Probiotics and Your Child's Teeth
The body’s ability to protect itself from harm is an incredible thing. And, just as blood goes through a clotting process to foil unfettered bleeding without us asking for its assistance, probiotics help to keep bad bacteria at bay without us even knowing they’re hard at work! The cool thing is, we can feed these bacteria what they want to help them do their job. How is that possible? With a little supplementation, of course!
What is a Probiotic?
A probiotic is one of many types of microorganisms that inhabit our body and act in cohort with other “good bacteria” to keep bad bacteria from multiplying to levels that compromise our health.
How Do Probiotics Work in Our Mouth?
You may be familiar with the idea of probiotics (“good” bacteria) helping to keep our intestinal flora in balance. Yogurt, sauerkraut and other fermented foods are a few examples of foods that contain this form of good bacteria.
A similar battle occurs in one’s mouth. There, probiotics prohibit the overgrowth of bad bacteria by consuming the same energy source (carbohydrates) bad bacteria need to survive. But the strains of bacteria that protect our mouth are different than those in our gut. And, those available in food aren’t among those that help maintain a balance in our mouth. As a result, science is looking for ways to boost these levels of good bacteria through supplementation. If your dentist and doctor were to recommend supplementation, the most common solutions come in the form of lozenges and rinses.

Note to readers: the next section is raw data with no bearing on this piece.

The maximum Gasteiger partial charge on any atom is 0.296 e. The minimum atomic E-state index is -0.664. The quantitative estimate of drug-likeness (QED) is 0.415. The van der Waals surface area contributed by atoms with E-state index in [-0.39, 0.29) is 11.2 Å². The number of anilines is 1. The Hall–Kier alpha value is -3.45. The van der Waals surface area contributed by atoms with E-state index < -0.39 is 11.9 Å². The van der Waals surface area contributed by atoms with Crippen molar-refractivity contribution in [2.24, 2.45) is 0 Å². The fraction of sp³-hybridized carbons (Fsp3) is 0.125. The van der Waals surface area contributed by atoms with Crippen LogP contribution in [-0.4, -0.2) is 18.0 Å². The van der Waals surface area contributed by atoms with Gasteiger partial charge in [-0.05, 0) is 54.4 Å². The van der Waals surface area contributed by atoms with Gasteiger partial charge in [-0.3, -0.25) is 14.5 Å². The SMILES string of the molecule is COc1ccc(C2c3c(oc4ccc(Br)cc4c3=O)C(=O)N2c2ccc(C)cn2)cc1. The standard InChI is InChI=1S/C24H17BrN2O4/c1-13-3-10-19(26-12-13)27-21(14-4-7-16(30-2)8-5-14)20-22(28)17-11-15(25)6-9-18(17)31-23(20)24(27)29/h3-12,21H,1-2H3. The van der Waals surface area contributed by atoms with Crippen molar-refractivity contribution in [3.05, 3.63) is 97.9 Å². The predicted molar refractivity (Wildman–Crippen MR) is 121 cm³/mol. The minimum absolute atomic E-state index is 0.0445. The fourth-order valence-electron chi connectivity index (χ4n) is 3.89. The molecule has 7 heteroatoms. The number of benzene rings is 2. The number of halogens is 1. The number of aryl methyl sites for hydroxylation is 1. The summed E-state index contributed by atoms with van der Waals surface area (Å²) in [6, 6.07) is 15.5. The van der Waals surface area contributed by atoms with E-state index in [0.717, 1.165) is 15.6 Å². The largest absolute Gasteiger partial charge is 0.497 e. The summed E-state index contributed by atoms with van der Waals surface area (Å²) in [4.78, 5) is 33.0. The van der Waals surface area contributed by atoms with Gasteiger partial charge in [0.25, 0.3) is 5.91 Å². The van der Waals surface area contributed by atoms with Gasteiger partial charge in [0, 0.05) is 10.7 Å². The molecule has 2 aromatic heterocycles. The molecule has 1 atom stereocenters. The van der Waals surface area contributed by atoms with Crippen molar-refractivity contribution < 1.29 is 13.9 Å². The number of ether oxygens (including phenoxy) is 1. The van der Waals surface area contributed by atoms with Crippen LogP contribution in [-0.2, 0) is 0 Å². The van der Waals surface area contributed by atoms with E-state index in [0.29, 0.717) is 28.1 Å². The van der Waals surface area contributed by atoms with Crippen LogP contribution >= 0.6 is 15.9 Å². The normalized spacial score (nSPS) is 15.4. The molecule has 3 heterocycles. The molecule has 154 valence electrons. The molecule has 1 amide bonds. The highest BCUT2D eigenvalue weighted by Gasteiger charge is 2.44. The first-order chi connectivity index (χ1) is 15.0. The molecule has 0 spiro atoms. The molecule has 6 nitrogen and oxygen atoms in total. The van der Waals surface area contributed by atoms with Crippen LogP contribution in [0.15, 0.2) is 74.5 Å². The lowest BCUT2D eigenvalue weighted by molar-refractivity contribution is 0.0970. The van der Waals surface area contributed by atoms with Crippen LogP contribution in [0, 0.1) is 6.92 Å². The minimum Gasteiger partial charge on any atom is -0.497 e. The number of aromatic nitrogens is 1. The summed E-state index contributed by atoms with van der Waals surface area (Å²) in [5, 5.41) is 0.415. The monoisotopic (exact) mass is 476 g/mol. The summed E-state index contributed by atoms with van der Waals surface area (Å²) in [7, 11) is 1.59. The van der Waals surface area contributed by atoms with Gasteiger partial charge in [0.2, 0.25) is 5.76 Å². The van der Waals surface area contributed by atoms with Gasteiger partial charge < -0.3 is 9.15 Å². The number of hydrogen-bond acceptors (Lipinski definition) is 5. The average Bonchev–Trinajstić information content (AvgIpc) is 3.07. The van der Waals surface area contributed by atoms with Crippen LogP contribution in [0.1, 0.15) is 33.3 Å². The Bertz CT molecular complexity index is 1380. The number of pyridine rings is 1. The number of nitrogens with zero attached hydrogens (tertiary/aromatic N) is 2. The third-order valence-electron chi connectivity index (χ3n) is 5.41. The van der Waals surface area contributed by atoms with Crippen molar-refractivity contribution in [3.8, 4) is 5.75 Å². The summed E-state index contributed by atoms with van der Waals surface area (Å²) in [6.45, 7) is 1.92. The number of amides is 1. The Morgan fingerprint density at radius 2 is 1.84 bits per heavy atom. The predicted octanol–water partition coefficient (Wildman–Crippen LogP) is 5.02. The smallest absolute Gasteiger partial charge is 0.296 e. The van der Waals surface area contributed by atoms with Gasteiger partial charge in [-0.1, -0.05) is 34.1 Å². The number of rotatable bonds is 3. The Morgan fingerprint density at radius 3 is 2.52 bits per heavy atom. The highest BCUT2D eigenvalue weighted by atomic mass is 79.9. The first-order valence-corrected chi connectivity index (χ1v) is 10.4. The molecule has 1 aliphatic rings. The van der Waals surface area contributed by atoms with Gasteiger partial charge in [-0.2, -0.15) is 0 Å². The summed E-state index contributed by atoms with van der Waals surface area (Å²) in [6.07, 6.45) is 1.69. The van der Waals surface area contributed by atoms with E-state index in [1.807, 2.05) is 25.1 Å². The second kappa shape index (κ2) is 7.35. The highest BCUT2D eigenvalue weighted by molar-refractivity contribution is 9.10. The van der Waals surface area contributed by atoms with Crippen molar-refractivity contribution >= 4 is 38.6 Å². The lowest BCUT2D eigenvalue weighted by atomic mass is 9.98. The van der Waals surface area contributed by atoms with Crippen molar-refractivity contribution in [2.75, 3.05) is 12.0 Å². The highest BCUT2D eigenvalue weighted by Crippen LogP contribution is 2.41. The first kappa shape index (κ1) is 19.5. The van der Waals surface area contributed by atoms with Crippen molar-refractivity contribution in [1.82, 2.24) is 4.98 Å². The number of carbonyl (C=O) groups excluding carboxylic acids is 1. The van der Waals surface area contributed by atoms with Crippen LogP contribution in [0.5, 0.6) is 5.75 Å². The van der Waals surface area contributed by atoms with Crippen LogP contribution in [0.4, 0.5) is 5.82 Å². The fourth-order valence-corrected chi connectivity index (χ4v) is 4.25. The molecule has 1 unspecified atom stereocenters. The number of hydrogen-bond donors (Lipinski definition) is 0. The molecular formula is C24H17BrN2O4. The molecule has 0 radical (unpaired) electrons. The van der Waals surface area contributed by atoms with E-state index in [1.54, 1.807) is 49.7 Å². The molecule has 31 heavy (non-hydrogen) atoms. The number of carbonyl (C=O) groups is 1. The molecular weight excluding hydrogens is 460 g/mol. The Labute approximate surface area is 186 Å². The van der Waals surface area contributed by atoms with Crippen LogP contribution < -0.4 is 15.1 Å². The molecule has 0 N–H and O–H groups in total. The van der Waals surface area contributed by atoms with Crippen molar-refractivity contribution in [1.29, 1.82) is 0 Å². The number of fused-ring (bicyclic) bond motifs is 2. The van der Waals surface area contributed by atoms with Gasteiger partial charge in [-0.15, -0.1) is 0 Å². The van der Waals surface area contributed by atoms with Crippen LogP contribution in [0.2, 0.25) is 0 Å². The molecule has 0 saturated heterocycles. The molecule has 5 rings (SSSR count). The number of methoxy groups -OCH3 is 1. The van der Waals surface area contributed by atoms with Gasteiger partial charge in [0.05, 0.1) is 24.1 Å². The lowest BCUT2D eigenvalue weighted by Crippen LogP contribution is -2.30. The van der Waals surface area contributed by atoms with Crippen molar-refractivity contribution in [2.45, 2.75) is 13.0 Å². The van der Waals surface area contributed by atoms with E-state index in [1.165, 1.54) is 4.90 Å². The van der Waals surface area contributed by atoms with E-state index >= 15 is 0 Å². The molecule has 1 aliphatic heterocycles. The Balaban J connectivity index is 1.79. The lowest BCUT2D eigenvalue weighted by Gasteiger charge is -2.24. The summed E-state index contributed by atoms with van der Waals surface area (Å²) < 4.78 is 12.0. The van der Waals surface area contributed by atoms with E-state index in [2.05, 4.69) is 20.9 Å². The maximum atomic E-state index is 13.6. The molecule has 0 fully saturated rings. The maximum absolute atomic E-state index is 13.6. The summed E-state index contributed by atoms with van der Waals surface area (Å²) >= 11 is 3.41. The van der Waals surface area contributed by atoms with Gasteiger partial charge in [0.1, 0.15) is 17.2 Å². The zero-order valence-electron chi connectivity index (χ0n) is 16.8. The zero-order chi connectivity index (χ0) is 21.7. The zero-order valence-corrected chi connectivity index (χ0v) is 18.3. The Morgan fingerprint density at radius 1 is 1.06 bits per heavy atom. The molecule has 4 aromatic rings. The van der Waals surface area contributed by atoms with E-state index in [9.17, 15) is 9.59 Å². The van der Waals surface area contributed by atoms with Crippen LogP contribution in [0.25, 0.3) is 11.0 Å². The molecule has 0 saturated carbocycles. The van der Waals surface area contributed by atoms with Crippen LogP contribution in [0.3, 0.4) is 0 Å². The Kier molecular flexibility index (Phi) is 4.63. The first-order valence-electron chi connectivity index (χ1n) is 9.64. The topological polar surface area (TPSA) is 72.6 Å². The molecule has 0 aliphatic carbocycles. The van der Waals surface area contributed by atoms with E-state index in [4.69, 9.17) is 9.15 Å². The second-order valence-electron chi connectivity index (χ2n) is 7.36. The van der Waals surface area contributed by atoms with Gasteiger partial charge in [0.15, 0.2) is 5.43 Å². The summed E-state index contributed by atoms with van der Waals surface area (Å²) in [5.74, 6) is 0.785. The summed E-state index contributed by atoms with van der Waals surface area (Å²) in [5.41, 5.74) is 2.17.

With rinses, look for S. salivarius K12 and M18 on the label, and with lozenges, you’ll want to see the combination of Streptococcus oralis KJ3, Streptococcus uberis KJ2, and Streptococcus rattus JH145. There is also research that suggests S. salivarius, in particular, can reduce the frequency of strep throat and tonsillitis in some children.
Are Probiotics Good for Everyone?
Not necessarily. Because probiotics are living organisms, you should never give your child supplemental probiotics (nor consume them yourself) without first consulting with your family doctor. This is especially important for those with immune-specific conditions or who are immunocompromised.
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